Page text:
Every week, we highlight an artwork that is part of the collection of The Rembrandt House Museum, or currently on view at the museum. This week we’re sharing an etching by Rembrandt from 1641: A Hurdy-Gurdy Player Followed by Children.
The scene fits in with the pictorial tradition of the blind hurdy-gurdy player, who goes from door to door making music, followed by a crowd of children. A fine network of cross-hatching brings about a splendid night effect, which nearly obliterates the outlines of the children and the old man.
In addition to his extensive oeuvre of paintings and drawings, Rembrandt van Rijn also produced more than 300 prints. His mastery in this field is undisputed; he is generally acknowledged as one of the great etchers- if not the greatest- of all time. Rembrandt acquired a European reputation in his own lifetime precisely because of his graphic work, which, because it could be reproduced, was much more widely known than his paintings or drawings. Rembrandt’s free use of line, the unique deep black of many of his etchings and his masterly use of the drypoint were very popular and his work was much sought after by the many print collectors of the time.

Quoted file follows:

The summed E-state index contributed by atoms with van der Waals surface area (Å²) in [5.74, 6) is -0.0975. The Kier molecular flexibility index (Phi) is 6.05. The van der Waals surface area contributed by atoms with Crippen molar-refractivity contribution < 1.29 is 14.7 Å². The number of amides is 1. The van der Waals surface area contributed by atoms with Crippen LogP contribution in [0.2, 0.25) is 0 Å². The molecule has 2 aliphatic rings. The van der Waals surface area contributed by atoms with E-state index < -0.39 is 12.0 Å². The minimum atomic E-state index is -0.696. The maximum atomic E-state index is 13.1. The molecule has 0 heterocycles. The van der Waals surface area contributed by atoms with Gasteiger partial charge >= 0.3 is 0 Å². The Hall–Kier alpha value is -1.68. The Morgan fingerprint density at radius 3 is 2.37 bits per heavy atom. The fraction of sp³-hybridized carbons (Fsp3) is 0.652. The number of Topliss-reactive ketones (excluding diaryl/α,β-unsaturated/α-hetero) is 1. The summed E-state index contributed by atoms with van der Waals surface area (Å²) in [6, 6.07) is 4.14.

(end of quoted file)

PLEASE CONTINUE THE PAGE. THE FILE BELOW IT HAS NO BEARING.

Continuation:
Etching was not a sideline where Rembrandt was concerned. His prints cannot be regarded as inferior by-products of his paintings, which nowadays are much more famous. Rembrandt took his graphic art very seriously for almost the whole of his working life – during the early years as a young artist in Leiden, the town where he was born, and while he was in his prime as a successful master in Amsterdam. It was not until he was approaching the end of his life that he gradually gave up etching.
The Rembrandt House Museum owns an almost complete collection of Rembrandt’s world-famous etchings.